The ‘ute’ is an all-Australian invention. The word that is, not the vehicle design. Testament to our infinite ability to shorten words (utility), our infuriating habit of copying things (US pick-ups) and an infantile obsession with bad DIY (the ute muster).
A ute is a two-door vehicle based on a passenger car, using the chassis front end and running gear with a modified rear, typically a cargo tray with a fold down tailgate. Front and rear are framed, and skinned, together in an integrated design, called a monococque. This is different to its US counterpart, the ‘pick-up’, where the cab and the cargo bed are separate. The latter is now the common version (in both senses).
The story goes that in 1932-33, an unnamed farmer’s wife wrote to Ford Australia asking “Can you build me (us) a vehicle that (we can use) to go to church in on a Sunday (without getting wet), and which (that my husband) can (take) carry our pigs to market on Monday?” This seems entirely apocryphal: the supposed letter has never appeared, there is no evidence in the Ford archives, but some version is repeated in every telling in every book and website. Perhaps it’s a Furphy.
A similar story, of a farmer desiring a car for church on Sunday and market on Monday, is told about the origins of the Citroen Deux Chevaux, a highly adaptable and flexible little car that converts to a ute, an idea that Citroen continued to explore into the 21st C with the Pluriel, but that’s design story for another time.Back to Geelong: The myth does materialise when Ford commissions its design department, consisting of just one man, the brilliant 22 year-old Lew Bandt, who together with an assistant draftsman A. Scott, responds with an highly original design for a two-door body with a tray at the rear, based on the American Ford Model A chassis. As a ‘Utility’ vehicle, it goes into production as the Model 40-A Light Delivery in 1934.
This first ute had two forms: a ‘roadster utility’, which we would now call a convertible or ‘soft top’ (862 produced) or a ‘coupe utility’ (528) - from the French coupé, meaning a single roof – that is a roof with only a front and rear pillar, but no middle or B pillar. When displayed in the US, Henry Ford nicknamed it the ‘Aussie kangaroo chaser’.
Whilst the design was similar to models made in the US in the early 1920s by Ford and Chevrolet, Lew Bandt’s design was an original Australian vehicle in its conception and execution. A model closer in design was the less well-known 1927 ‘ute’ produced in Sweden by the then new car maker Volvo - Latin for “I roll”, or the acronym ‘Very Odd Looking Vehicular Object’, which it wasn’t.
Fewer utes were being built by Ford in the late thirties, and after WW2, at the encouragement of the then Labor government led by Ben Chifley, General Motors Holden designed and built a fully ‘Australian car’, the 48-215 sedan, similar to the Chevrolet Aerosedan and 2nd generation Deluxe. Chevrolet had developed the design in the early 40s but rejected it as too small for the US market.Three years later Holden released a ‘Coupe Utility’ coded 51-2106, based on that sedan, but without any direct antecedent in the US. Holden later had the Belmont and Kingswood Utes, but there was no early Commodore Ute, rather returning in 1990 to one based on the VN Chassis. A VE Commodore Ute was designed in 2008, intended to be exported to the US as the Pontiac G8 ST, but production did not proceed owing to the GFC.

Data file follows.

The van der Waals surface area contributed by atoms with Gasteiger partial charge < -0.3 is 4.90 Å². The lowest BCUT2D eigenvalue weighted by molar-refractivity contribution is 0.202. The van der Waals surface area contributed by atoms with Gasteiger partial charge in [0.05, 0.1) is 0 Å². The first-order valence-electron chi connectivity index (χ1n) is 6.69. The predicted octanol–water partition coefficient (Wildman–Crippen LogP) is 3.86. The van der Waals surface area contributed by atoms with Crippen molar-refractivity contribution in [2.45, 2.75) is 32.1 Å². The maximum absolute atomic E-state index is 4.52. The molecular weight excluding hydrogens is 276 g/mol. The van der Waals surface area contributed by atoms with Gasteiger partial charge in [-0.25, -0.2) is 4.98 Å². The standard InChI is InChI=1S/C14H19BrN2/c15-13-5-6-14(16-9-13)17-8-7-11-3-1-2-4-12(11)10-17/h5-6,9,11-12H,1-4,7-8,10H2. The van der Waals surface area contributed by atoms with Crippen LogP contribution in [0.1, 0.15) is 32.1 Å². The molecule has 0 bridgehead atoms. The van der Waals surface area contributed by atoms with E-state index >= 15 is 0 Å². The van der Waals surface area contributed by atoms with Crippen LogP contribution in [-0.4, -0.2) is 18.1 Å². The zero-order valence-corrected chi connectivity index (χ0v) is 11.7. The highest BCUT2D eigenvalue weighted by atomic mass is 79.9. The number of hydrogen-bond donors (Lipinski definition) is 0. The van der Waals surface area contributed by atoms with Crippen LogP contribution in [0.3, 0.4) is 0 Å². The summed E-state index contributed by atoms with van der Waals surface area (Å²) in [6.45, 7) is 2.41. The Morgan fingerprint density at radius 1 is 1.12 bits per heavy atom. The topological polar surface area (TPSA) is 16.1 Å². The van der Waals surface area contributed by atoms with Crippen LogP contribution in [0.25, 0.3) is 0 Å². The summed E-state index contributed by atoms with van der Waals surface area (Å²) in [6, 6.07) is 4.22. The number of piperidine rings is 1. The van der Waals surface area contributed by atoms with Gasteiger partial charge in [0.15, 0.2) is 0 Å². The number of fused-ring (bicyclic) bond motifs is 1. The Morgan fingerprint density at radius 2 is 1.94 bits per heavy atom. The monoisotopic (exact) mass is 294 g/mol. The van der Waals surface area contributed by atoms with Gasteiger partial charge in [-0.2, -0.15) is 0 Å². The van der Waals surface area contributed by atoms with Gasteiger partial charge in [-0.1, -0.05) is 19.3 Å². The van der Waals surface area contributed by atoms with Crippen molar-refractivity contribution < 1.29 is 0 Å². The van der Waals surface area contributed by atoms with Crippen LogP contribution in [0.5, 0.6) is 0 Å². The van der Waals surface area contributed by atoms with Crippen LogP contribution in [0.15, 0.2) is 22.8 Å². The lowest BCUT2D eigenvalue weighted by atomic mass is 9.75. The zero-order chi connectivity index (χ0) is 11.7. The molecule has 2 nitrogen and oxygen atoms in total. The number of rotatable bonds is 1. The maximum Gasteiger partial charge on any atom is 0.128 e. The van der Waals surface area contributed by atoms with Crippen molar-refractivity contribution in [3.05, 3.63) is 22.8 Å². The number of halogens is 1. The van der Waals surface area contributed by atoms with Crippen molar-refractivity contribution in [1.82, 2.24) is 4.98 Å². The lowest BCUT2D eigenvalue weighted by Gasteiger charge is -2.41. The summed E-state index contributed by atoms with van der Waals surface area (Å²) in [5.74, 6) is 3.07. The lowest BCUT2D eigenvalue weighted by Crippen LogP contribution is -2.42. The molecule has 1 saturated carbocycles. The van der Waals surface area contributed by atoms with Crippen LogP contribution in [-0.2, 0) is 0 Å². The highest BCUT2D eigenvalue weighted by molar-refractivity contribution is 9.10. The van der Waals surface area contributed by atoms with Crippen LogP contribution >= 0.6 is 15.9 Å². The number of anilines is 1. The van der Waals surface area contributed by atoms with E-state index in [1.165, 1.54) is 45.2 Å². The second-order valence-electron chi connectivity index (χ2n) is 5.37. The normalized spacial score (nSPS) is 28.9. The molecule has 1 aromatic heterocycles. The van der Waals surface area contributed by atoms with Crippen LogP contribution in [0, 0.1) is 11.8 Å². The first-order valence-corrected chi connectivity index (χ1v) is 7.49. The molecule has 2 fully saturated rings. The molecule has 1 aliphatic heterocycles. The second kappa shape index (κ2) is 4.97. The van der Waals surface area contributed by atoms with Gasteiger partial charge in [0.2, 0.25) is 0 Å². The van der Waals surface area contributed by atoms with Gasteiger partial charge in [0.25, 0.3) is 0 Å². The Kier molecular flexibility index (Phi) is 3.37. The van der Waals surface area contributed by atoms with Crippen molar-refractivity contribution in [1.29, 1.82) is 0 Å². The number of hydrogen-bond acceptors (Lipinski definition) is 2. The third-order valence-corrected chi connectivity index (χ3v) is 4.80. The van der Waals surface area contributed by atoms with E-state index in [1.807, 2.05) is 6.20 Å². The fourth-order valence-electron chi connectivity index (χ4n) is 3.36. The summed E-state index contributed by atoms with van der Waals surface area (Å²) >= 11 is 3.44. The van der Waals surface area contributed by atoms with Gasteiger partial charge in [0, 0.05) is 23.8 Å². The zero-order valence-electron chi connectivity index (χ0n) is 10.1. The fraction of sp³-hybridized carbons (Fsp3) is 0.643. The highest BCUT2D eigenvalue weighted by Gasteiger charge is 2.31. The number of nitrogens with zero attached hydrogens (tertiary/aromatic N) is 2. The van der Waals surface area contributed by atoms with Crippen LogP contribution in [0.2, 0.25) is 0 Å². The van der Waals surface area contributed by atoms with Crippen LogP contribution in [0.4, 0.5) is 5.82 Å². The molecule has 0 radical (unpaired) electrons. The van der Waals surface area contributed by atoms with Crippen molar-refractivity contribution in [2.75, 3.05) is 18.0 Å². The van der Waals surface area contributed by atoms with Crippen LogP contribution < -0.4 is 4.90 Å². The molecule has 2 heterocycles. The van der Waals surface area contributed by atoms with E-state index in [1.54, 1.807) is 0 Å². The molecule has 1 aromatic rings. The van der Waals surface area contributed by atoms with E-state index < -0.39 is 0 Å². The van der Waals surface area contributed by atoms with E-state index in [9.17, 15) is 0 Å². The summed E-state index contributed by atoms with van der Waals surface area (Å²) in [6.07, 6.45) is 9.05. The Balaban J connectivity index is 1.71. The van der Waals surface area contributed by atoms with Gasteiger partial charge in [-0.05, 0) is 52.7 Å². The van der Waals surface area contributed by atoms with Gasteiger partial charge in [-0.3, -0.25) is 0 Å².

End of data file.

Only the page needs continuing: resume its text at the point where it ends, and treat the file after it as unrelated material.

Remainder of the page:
Holden continued to produce cars and Utes for 70 years until the Federal LNP forced their hand and they closed in 2017. The Ford Falcon Ute started in 1961 and lasted until Ford closed locally in 2016. In that time almost every other manufacturer has made a Ute, or more correctly a pick-up, culminating in Toyota’s Hi-Lux being the best-selling model in 2016 in Australia, the first time a commercial vehicle had held the title.
In 1977 Lew Bandt (sometimes misspelled Brandt) was looking for one of his now very rare Model 40-A Light Delivery coupe utilities. Unable to find one, he built a replica on a 1933 Ford sedan found on a farm in Victoria. In 1987 he was tragically killed in that vehicle, not far from the Geelong works where he had created an Aussie Icon.
The car was rebuilt by members of the Early Ford Club Victoria. In a bizarre, but totally Aussie way the replica has received more recognition than the genuine vehicle. It appeared on a 1997 Australia post 45 cent stamp, and there is a 1/ 43 scale model.
The ute has entered our folklore and is now part of the law of our folk. By which we mean its continued celebration as a bogan fetish object. Take the Deniliquin Ute Muster (please).
Held each year, thousands of utes arrive to do circle work and celebrate the way you can modify the design beyond all reason. These farmer utes have wicked aerials, mad colours, flags, absurdly-sized driving lights, offensive B+S stickers with dubious double entendres and outrageous bull bars, intended to kill any living thing in its road, which sadly in the city sometimes means pedestrians.
This last point is not without irony: advances in passenger vehicle design have addressed pedestrian safety using smooth and soft edges, crumple zones and plastic bumpers. A pedestrian has a far greater chance of survival when hit by a modern sedan, or its variation as a ute, than a SUV, pick-up, or heaven forbid the ‘roid-raged’ mini-trucks. The old idea of a car-based ute is still the safest.
When it comes to poor design no one can touch bogan DIY. The descent of these utes into Frankenstein territory sadly sullies the memory of Lewis Thornet Bandt, one of Australia’s great auto designers, with purity of form and function top of mind. His memory is fading, a man without honour in this design desert, unless you happen to be crossing the Lewis Bandt Bridge over the Moorabool River at the end of the Geelong Ring Road. Hopefully in a ute.
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